Page last updated March 31, 2009
Planet Of The Apes (1968) Parents' Guide
The apes have a very poor opinion about man’s intelligence and behaviors. Are Taylor’s actions likely to improve their image of mankind? What kind of person would you choose as an ambassador of our species?
The most recent home video release of Planet Of The Apes (1968) movie is March 27, 2006. Here are some details…
DVD Release Date: 21 August 2001
The 30th Anniversary Edition of this classic includes a making-of documentary titled Behind The Planet Of The Apes.
DVD Notes: Planet of the Apes: The ultimate DVD Collection
DVD Release Date: 28 March 2006
If you’re bananas over the Planet of the Apes, you’ll want to keep you eyes peeled as this popular sci-fi franchise releases on DVD in a variety of packaging options. Remastered in anamorphic widescreen and featuring TXH certified 5.1 Dolby Digital Surround Sound, you can purchase separately each of the five movies (Planet of the Apes, Beneath the planet of the Apes, Escape From the Planet of the Apes, Conquest of Planet of the Apes and Battle for the Planet of the Apes). Or you can pick up a Planet of the Apes: Legacy Edition Box (which offers a sixth bonus disc with the documentary Behind the Planet of the Apes, as well as theatrical trailers and TV spots). Last but not least, there’s the 14-disc limited edition Planet of the Apes: The Ultimate DVD Collection. This guerilla-sized set not only includes the original five movies, it also provides a copy of the 2001 remake of Planet of the Apes (starring Mark Wahlberg), the complete series of the 1974 TV show titled Planet of the Apes, and the 1975 Saturday morning cartoon series Return to the Planet of the Apes. Of course there’s a monkey barrel full of other extras too, like audio commentates, featuretts, image galleries, outtakes etc.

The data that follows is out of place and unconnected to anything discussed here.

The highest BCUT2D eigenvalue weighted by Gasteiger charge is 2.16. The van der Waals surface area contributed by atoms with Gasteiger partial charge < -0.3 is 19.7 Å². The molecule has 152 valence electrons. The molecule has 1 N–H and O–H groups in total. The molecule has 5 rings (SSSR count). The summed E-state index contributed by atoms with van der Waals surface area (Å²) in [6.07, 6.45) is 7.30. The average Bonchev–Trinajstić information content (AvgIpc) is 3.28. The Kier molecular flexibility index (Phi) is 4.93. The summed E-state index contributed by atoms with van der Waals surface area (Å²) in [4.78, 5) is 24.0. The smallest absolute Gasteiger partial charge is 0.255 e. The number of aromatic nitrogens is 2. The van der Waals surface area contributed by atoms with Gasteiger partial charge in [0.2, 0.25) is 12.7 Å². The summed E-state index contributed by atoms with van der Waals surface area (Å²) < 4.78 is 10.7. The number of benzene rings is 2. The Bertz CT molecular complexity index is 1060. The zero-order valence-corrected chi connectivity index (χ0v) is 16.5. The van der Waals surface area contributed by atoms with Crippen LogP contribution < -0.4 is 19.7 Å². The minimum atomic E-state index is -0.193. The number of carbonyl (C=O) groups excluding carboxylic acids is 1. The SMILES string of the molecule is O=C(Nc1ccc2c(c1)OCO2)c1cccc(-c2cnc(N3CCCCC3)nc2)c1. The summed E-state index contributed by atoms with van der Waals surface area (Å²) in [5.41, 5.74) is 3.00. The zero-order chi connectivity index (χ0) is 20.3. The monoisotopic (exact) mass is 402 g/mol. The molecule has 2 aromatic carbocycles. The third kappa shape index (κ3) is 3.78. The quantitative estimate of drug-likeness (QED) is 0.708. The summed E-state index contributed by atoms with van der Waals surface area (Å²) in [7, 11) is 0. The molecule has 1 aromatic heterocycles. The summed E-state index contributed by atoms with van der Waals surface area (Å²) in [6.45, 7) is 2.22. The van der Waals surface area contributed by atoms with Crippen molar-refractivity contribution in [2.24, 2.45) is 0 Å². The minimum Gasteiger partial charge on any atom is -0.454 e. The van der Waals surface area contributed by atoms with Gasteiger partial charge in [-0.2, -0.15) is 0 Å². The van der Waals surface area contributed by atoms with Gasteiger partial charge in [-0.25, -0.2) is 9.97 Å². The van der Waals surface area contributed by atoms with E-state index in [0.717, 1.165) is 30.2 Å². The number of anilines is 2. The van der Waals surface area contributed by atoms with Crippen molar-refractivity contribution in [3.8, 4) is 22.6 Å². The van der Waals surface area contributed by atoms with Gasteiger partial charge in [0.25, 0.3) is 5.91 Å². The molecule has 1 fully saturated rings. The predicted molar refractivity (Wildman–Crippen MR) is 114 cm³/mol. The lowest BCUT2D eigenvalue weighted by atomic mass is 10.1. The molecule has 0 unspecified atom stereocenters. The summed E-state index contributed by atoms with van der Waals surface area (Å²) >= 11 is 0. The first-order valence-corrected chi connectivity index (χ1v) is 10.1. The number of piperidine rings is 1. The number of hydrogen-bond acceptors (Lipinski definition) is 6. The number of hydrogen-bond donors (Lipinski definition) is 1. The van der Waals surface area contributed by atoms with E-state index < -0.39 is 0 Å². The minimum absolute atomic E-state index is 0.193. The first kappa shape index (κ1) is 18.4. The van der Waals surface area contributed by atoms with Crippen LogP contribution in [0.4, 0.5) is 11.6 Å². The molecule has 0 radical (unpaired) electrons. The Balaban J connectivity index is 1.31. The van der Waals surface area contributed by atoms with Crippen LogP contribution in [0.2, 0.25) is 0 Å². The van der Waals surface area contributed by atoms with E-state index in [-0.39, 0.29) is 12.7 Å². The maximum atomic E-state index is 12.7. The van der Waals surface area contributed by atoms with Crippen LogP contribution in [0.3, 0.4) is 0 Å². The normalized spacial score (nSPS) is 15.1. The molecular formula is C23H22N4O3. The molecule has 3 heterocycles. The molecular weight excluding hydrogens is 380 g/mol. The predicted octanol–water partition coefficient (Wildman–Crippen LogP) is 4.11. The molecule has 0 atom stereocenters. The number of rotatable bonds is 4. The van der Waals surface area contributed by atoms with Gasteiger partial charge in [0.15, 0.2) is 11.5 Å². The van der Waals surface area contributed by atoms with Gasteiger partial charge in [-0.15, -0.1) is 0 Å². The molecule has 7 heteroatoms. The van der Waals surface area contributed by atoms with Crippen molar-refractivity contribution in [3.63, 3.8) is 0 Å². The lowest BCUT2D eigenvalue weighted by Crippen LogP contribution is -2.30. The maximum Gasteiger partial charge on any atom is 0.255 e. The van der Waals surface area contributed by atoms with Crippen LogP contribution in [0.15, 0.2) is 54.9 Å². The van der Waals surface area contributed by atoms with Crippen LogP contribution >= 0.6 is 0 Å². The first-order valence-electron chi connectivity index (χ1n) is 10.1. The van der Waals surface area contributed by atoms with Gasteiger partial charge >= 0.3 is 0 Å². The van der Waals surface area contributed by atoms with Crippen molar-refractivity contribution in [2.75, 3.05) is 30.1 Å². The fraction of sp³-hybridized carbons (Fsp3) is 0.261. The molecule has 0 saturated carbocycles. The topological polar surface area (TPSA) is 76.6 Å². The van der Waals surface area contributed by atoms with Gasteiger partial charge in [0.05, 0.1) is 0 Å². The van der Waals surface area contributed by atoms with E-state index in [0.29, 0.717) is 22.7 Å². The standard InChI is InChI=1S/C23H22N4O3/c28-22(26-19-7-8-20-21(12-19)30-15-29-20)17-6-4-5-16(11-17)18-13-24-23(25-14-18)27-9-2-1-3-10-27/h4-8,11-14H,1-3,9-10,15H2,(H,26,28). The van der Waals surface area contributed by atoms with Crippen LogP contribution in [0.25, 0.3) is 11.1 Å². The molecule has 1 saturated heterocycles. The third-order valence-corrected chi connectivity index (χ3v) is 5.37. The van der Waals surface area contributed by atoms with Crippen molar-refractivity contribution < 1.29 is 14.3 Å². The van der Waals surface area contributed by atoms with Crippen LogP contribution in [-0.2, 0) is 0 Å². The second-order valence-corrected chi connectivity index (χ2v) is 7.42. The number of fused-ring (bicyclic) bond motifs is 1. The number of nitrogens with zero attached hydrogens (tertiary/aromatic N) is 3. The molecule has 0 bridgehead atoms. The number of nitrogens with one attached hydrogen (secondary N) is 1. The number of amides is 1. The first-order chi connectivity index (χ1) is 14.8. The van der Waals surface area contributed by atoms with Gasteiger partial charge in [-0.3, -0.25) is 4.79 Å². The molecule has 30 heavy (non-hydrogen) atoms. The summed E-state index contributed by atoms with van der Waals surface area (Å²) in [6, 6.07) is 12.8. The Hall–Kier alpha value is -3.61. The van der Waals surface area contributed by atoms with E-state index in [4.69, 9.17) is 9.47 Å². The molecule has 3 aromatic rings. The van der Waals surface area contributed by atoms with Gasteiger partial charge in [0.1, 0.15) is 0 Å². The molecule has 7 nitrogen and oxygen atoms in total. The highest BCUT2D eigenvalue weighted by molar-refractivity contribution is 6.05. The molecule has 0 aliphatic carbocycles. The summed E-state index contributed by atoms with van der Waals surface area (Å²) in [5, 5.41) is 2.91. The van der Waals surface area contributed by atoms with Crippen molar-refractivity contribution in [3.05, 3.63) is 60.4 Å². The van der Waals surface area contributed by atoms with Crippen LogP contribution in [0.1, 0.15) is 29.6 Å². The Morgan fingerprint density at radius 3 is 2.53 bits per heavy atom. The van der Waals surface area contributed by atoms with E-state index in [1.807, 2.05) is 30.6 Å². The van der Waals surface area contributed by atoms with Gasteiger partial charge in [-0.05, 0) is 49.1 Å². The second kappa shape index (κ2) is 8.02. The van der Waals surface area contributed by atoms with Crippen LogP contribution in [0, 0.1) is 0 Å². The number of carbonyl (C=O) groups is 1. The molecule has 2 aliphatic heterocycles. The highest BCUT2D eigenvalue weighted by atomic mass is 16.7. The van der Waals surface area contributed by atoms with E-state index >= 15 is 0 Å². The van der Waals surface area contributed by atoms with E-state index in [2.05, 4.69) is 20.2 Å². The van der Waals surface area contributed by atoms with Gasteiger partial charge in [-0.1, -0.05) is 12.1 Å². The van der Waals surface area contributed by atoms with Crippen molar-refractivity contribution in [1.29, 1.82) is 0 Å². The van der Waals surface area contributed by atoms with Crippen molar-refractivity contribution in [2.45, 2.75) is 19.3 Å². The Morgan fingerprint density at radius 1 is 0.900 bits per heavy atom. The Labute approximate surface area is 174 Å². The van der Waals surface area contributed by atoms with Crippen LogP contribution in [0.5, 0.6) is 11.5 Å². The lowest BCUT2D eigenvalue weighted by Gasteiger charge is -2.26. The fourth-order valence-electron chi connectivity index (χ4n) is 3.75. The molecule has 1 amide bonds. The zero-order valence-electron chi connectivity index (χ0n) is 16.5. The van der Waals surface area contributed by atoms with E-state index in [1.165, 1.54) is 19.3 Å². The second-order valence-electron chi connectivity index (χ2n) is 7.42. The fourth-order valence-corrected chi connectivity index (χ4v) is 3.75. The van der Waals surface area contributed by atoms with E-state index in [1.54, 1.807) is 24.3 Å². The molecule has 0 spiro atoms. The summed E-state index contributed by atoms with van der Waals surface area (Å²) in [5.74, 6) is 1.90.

Related home video titles:
In the film Contact Jody Foster’s character is chosen to represent when an alien intelligence offers to make contact with Earth’s inhabitants. Tim Burton has remade (or re-imagined) Planet Of The Apes for the 21st century.